Guildenstern: The king, sir --
Hamlet: Ay, sir, what of him?
Guildenstern: Is in his retirement marvelous distempered.
Hamlet: With drink, sir?
Guildenstern: No, sir, rather with choler.
After an email I sent about a mutual patient complaining of irritability, her wise therapist commented to me on how many more patients she had seen with anger issues in recent years. She wrote, "My belief is that we are witnessing a 'cultural disorder,' with skewed attachments, a sense of entitlement, a lack of accountability, and a crisis of conscience." I too have been surprised by how many patients present with not only dysphoria, but with barely contained annoyance over the conditions of their lives.
Considering how many patients present with symptomatic behaviors of rage episodes and "going off on people," anger per se is surprisingly uncommon as a cardinal diagnostic symptom in psychiatry. As always, it all depends on context. General irritability may characterize depression, mania, or ADHD. Men in particular seem to react with defensive rage when threatened by anxiety. Borderline, narcissistic, and antisocial personality disorders often involve an inability to modulate indignation and temper.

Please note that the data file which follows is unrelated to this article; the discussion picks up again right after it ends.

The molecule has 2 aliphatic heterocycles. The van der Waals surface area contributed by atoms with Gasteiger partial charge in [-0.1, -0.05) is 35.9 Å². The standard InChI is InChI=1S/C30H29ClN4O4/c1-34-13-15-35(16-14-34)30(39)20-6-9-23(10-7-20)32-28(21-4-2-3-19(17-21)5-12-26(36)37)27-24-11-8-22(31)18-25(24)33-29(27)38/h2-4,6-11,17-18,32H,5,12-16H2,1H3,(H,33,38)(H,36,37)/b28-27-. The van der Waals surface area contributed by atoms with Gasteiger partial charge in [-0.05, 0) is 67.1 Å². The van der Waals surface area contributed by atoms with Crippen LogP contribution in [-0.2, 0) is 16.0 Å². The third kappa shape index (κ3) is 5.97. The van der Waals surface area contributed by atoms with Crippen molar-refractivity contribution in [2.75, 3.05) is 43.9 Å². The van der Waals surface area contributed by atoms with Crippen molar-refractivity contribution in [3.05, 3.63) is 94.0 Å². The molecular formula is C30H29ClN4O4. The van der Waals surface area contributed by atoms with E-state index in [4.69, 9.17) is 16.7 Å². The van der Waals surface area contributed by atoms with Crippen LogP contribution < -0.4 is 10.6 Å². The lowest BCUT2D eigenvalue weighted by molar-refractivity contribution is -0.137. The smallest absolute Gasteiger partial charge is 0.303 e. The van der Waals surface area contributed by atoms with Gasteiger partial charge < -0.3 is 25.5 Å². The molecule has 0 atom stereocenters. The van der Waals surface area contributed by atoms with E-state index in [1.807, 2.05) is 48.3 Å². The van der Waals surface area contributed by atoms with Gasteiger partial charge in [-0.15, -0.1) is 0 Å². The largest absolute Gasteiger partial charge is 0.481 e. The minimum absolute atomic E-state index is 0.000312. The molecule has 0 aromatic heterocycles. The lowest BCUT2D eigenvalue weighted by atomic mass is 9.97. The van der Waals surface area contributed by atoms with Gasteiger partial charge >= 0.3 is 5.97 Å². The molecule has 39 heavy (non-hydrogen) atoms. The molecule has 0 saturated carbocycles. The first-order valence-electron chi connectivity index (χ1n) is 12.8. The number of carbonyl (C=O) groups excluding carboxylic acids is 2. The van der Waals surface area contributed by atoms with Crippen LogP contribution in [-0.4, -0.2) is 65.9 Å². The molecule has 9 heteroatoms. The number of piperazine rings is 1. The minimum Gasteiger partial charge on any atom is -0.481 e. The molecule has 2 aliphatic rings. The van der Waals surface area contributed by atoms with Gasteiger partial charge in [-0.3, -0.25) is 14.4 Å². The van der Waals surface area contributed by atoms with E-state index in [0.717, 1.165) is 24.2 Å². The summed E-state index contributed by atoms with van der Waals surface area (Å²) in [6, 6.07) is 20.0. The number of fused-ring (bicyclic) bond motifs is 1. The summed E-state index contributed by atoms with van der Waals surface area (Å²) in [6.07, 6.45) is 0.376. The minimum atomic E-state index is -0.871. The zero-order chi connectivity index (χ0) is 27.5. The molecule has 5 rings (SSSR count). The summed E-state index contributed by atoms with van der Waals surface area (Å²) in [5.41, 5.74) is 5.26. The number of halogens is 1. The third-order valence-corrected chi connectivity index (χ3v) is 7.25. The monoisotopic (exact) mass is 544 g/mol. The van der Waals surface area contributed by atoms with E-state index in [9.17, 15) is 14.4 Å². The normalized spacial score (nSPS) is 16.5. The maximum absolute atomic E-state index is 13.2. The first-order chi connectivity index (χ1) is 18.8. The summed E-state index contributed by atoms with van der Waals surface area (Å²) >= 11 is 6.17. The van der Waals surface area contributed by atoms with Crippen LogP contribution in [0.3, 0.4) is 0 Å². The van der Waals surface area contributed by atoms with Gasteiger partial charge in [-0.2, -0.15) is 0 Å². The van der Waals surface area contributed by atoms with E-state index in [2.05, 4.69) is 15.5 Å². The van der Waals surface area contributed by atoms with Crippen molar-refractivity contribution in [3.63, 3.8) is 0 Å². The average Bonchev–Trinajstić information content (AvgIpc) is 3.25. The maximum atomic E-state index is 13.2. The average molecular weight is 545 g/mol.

A Times article discusses the occurrence of bullying at ever early ages (think Kindergarten), attributed speculatively to controlling, snarky parents as well as a general media culture valorizing materialism and mean-spiritedness. After several decades of sociologists decrying the disconnectedness, narcissism and entitlement of up-and-coming generations, are we seeing the fruits in an increasingly thin-skinned populace, in both clinical and political terms? Is resentment mutually amplified by the man on the street, virtual and media alter egos, and the much vilified political establishment? Indignation and claims of victimization are everywhere and are thereby cheapened.